MasterChef star Julie Goodwin's 'profound' poverty experience
Julie Goodwin is gearing up to appear on another reality-style TV show that's almost the polar opposite of MasterChef, which she won in 2009.
Julie, 51, will do a bit of cooking in the upcoming SBS doco, Could You Survive on the Breadline? but she won't have access to anything resembling MasterChef's fully-stocked pantry.
Julie's 'profound experience'
Instead, she'll have to do her best to scrape together a half-decent, filling meal as cheaply as possible while staying within the meager budget afforded to low-income earners and welfare recipients.
That's the premise of Could You Survive on the Breadline?, a three-episode series that will see NSW Greens MP Jenny Leong, journalist Caleb Bond and Julie meet, stay with and learn from a few of the three million or so Aussies living below the poverty line.
For Julie, that meant sleeping in bare-bones emergency accommodation, attempting to get a job — any job — to help get her out of said accommodation as well as spending time with a woman who relies on food donations to feed herself and her husband who has dementia.
"It was a pretty profound experience actually," Julie tells Yahoo Lifestyle ahead of the show's premiere.
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"I sort of had preconceived ideas of what it might be like to live in emergency accommodation and I guess I had an idea of some of the stories I might hear, but I was really unprepared for what it was actually like," she adds.
Julie's 'preconceived ideas' come from the fact that she herself has done it tough in the past. She recalls how her mother struggled to make ends meet when Julie was young, something she's only learning more about as an adult.
"And then I experienced it firsthand, not in the same way as some of the people that I met, but certainly living paycheck to paycheck," Julie says.
That was her and her husband Mick's experience as a young married couple with kids, scrambling and stressed about making sure there was enough in the bank to pay the next bill.
'No silver spoon'
With Mick working full-time, Julie says she took on multiple jobs such as cleaning, ironing and pamphlet delivery to help alleviate that financial strain.
"I wasn't born with a silver spoon," she says. " So I didn't come at it [the SBS show] from a completely ignorant point of view, but I certainly had much to learn."
What Julie learned was just how 'broken' Australia's existing welfare support system is.
"We're a country that has enough for everybody and yet the system is stacked in such a way that people can't get out from under their circumstances," she says.
Julie spent time with Sydney woman Debe who cares around the clock for her husband, Ron, who has late-stage frontotemporal dementia. The couple worked for decades and own their own home, mortgage-free. But on her carer's allowance, Debe must now turn to food donations to feed Ron and herself.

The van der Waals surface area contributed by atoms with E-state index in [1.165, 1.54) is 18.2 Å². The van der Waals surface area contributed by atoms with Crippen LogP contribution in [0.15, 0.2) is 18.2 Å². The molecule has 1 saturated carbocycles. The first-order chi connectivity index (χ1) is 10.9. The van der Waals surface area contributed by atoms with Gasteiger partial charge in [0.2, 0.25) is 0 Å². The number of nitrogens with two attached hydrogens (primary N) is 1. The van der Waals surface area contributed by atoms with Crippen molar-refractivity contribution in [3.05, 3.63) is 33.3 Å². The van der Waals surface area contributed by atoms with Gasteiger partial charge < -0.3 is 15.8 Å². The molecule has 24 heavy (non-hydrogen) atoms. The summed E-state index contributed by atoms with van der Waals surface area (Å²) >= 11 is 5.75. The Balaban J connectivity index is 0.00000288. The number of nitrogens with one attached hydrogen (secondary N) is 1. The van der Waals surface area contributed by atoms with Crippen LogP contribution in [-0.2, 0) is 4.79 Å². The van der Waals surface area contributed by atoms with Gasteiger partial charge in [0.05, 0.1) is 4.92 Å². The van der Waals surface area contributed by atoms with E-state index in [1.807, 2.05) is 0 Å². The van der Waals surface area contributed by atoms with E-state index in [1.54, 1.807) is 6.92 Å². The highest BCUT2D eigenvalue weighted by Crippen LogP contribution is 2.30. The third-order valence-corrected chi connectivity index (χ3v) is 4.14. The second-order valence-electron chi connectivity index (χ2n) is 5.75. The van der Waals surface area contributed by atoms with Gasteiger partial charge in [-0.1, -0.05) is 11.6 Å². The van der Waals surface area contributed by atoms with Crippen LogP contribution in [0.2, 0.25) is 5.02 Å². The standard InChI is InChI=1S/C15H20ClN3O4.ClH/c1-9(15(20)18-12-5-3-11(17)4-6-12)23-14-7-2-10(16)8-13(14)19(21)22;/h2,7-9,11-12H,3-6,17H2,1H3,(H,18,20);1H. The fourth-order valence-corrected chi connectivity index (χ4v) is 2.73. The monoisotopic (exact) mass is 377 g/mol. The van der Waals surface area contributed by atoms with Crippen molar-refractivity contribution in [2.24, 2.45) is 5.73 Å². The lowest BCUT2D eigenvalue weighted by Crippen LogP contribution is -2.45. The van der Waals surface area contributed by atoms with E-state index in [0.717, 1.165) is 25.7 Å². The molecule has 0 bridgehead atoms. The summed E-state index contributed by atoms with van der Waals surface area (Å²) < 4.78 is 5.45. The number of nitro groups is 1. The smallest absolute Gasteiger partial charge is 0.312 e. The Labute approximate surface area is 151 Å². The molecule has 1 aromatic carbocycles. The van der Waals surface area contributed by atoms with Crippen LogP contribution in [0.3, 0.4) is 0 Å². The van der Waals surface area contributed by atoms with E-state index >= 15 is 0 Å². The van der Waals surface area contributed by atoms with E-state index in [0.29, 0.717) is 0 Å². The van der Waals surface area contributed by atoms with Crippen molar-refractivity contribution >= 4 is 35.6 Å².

Old adages like, 'Have a go then you'll get a go' and 'If you work harder, you'll have more' are now "so offensive" to Julie.
"That woman works harder than anyone I've ever met so how is she not 'getting a go'? How does she still have to rely on charity to eat? She and her husband own their home outright. How is it possible that they can be living in that kind of poverty, that they rely on a food bank to put food on the table?
"That is not a person unwilling to work to improve their lot, that is a broken system."
Pushed to the brink of tears numerous times, was Julie ever tempted to get out her credit card and stock Debe and Ron's fridge or pay for another in-home carer?
"There is a real strong impulse to go, 'I know what the answer to this is, I can fix it'," she admits. "But you can't because it's not just one problem. It's not something that just one payment will fix. It's a systemic problem that needs to be addressed at a much deeper level."
'Beautiful human spirit'
Her experience on Could You Survive on the Breadline? was by no means all doom and gloom, though. Julie was taken aback by the "beautiful human spirit" in the people she met and spent time with.
"I was expecting to hear a lot of, you know, 'This is how hard my life is'. But actually, what I got shown was, 'Look at how we cope. Look at how we manage, we are proud of ourselves. We're proud of the people around us.'"
As a long-time volunteer with St Vincent De Paul, Julie was also heartened to see others in the community doing their bit to help those less fortunate — even if it served to highlight the inadequacy of the current welfare policy.
"If there weren't individuals in our communities ready and willing to step up and donate their time, volunteer their services and donate money and food, then so many of these people would be starving. The fact that's the situation the government allows is outrageous."
Julie hopes that the program 'gently challenges' some of the attitudes that people hold about people living on welfare.
"I was taught by my mum from a very early age to not judge other people because at the end of the day, there, but for the grace of God, go I."
Could You Survive on the Breadline? premieres 8.30pm Wednesday 17 November on SBS and SBS On Demand with subtitles in Simplified Chinese, Arabic, Vietnamese, Traditional Chinese and Korean.
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